Fields Workshop around Connes' Embedding Problem

May 16- 18, 2008
University of Ottawa



Hari Bercovici, Indiana University
Schubert calculus for the practical person

Schubert calculus predicts the existence of subspaces of Euclidean space which have intersections of given dimensions with several given spaces. The proofs of these results rely on cohomological calculations. We will see that in many important cases these subspaces can be calculated effectively, and they belong (generically) to the
lattice generated by the given spaces. This allows us to prove analogous results for projections in finite von Neumann algebras.

Nate Brown, Penn State University

Talk 1: Connes' Embedding Problem: An Introduction.

I'll discuss the problem, its history and several of the equivalent reformulations (mainly due to Kirchberg).

Talk 2: Metric spaces associated with embeddable factors.

I'll introduce metric spaces associated with an R^\omega embeddable factor. Some basic properties of these invariants will be discussed.

Ken Dykema, Texas A&M University
A linearization of Connes' embedding problem

Motivated by the results of H. Bercovici and W.S. Li, which state that (the analogues of) Horn's inequalities hold in R^\omega, we wondered whether it would be possible to construct a II_1-factor where one of Horn's inequalities failed to hold. In the other direction, we wondered whether it could be proven that all Horn inequalities hold in all II_1-factors, and, if so, whether this would imply a positive solution to Connes' embedding problem. The subject of this talk is a weaker version of this last implication, involving questions about eigenvalue data for sums of self-adjoint matrices, but with k-by-k Hermition matrix coefficients.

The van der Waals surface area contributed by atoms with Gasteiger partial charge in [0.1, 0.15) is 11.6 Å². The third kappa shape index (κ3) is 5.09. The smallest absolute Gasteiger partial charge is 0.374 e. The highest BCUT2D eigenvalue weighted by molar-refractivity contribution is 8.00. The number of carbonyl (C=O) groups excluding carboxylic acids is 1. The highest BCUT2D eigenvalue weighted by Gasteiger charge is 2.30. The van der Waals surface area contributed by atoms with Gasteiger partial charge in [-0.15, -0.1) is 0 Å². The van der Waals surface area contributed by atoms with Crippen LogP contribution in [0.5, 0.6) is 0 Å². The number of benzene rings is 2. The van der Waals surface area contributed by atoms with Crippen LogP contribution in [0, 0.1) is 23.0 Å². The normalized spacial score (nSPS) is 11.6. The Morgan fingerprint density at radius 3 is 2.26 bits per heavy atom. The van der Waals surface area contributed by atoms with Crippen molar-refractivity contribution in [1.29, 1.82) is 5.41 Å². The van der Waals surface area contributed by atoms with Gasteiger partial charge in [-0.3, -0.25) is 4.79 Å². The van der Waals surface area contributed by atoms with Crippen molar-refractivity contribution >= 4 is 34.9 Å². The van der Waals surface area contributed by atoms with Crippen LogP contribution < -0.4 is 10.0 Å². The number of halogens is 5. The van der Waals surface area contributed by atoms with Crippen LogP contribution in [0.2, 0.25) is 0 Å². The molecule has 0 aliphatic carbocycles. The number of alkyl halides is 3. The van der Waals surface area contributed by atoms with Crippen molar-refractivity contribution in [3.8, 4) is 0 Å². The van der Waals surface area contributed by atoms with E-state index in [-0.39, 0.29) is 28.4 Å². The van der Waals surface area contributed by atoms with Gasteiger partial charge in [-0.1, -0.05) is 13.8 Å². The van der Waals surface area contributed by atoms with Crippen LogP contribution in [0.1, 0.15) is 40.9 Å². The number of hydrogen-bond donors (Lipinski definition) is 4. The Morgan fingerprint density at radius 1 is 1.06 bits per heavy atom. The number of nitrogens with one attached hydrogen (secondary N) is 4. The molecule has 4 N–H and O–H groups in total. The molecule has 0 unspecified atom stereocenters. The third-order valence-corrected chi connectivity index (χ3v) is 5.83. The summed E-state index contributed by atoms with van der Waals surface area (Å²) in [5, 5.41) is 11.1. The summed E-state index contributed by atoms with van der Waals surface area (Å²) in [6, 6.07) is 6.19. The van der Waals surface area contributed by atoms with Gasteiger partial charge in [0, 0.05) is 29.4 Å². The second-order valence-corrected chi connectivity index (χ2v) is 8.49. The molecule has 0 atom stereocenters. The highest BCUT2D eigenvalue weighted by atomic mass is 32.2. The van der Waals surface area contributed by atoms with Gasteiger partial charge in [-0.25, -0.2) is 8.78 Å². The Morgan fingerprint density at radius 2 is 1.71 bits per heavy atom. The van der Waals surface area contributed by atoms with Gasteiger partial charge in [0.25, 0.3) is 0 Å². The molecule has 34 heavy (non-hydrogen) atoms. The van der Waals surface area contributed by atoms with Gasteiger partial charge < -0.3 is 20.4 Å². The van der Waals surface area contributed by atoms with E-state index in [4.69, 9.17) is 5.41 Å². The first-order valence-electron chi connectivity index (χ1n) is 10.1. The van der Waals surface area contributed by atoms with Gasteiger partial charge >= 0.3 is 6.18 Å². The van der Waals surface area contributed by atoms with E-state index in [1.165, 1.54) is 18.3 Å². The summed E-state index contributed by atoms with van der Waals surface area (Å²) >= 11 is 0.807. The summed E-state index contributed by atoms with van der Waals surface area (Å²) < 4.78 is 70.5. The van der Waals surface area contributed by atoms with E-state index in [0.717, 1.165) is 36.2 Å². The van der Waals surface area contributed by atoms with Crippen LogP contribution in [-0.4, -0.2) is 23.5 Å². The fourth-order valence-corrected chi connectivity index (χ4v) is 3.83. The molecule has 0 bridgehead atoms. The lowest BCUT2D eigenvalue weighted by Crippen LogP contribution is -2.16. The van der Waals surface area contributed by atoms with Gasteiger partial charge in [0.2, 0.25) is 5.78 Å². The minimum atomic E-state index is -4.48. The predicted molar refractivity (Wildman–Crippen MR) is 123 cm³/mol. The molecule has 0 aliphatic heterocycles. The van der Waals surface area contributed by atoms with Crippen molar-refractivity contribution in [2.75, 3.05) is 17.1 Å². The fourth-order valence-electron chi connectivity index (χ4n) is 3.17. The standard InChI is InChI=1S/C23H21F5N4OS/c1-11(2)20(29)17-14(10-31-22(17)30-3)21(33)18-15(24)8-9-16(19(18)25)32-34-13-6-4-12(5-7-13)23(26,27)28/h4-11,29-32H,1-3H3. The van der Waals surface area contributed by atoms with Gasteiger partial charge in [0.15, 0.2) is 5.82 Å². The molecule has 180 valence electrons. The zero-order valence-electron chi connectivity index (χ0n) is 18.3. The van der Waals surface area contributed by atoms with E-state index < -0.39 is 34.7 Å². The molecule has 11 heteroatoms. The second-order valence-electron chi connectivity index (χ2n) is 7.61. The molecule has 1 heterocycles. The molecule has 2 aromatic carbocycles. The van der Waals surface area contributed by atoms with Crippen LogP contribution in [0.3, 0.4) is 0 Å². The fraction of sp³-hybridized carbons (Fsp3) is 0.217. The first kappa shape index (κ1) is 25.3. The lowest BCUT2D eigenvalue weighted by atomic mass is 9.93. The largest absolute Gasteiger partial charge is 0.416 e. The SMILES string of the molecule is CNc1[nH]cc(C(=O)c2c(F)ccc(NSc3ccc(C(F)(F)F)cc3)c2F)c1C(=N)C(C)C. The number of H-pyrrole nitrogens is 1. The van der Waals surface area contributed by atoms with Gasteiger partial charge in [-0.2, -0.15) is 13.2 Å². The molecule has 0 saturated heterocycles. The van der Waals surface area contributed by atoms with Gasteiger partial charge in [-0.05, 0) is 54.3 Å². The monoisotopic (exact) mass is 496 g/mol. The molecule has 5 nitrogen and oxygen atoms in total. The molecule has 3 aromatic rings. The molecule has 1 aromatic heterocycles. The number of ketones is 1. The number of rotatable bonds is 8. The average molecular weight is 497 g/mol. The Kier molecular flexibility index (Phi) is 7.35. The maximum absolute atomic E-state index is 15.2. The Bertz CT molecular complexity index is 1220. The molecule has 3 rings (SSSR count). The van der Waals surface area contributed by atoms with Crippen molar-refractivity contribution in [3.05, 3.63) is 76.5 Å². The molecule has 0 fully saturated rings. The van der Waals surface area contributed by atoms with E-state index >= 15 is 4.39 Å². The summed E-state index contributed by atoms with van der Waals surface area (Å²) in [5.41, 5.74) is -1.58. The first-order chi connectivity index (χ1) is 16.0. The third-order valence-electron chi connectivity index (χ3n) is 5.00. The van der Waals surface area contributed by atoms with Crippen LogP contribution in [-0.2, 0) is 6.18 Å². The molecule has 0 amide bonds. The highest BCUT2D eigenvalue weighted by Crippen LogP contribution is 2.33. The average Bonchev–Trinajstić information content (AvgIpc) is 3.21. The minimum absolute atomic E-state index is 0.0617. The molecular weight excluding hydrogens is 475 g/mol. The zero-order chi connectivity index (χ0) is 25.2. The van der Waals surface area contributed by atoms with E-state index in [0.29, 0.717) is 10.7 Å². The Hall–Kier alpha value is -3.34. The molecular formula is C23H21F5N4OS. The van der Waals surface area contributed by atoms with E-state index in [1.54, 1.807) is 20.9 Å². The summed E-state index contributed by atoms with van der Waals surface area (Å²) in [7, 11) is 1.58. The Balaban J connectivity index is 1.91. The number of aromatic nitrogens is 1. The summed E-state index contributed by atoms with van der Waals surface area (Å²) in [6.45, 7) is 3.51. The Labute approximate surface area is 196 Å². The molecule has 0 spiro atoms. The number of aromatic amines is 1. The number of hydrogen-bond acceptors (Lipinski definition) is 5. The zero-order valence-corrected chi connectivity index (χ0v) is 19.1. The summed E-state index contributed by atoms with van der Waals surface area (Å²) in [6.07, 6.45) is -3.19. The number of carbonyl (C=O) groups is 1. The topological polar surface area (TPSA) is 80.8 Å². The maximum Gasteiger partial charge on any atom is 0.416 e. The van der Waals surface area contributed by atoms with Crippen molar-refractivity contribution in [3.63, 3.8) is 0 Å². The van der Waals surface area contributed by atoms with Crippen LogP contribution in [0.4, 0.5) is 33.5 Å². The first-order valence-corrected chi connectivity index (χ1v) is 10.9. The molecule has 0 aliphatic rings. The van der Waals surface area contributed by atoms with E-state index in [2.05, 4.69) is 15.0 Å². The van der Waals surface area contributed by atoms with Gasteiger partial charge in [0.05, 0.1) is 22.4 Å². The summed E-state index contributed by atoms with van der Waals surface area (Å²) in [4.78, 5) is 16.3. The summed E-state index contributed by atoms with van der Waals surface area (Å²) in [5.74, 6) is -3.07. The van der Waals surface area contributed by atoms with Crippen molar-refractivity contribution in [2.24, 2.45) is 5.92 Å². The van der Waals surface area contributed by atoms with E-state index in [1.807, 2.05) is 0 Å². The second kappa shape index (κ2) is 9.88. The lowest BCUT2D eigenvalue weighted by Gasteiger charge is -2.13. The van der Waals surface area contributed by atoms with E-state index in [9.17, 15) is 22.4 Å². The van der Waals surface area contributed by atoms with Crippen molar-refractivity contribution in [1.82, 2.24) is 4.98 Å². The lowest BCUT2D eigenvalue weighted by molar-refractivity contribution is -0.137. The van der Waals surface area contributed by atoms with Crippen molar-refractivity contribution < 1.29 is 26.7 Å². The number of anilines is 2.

(joint work with Benoit Collins).

Gabor Elek, The Alfred Renyi Institute of Mathematics

Talk 1: Sofic groups and Connes' Embedding Problem

Sofic groups were introduced by Misha Gromov and Benjamin Weiss.
These groups are (roughly speaking) those groups that can be approximated by finite graphs. It turns out that if a finitely generated group is sofic then its von Neumann algebra is embeddable (in the sense of Connes). Interestingly, some other conjectures such as Gromov's Surjunctivity Conjecture, Kaplansky's Direct Finiteness Conjecture and Luck's Determinant Conjecture also hold for sofic groups. Amenable groups, residually finite groups, free and direct products of sofic groups are always sofic. Also, amenable extensions of sofic groups are sofic as well. In the moment no non-sofic group is known.

Talk 2:: Constant time algorithms and measurable equivalence relations.

Constant time algorithms form a new and interesting field of computer science. One has a very large but finite graph G and want to calculate some parameters of the graph. For example the size of the largest independent subset, or the spectral distribution function of the graph Laplace operator or the amount of edges must be discarded to obtain a 3-colorable graph. In some cases these problems are very (actually NP) hard. However, for certain graph classes (such as planar graphs or graphs with moderate growth) one can calculate these parameters with high probability and high accuracy, sampling only a constant (depending on the accuracy
parameter) amount of vertices. The goal of the talk is to illuminate the surprising connection between constant time algoritms and the main subjects of the conference: von Neumann algebras, hyperfiniteness, ultraproducts and approximability.

Ilijas Farah, York University
Incompleteness, independence, and absoluteness or: When to call a set theorist?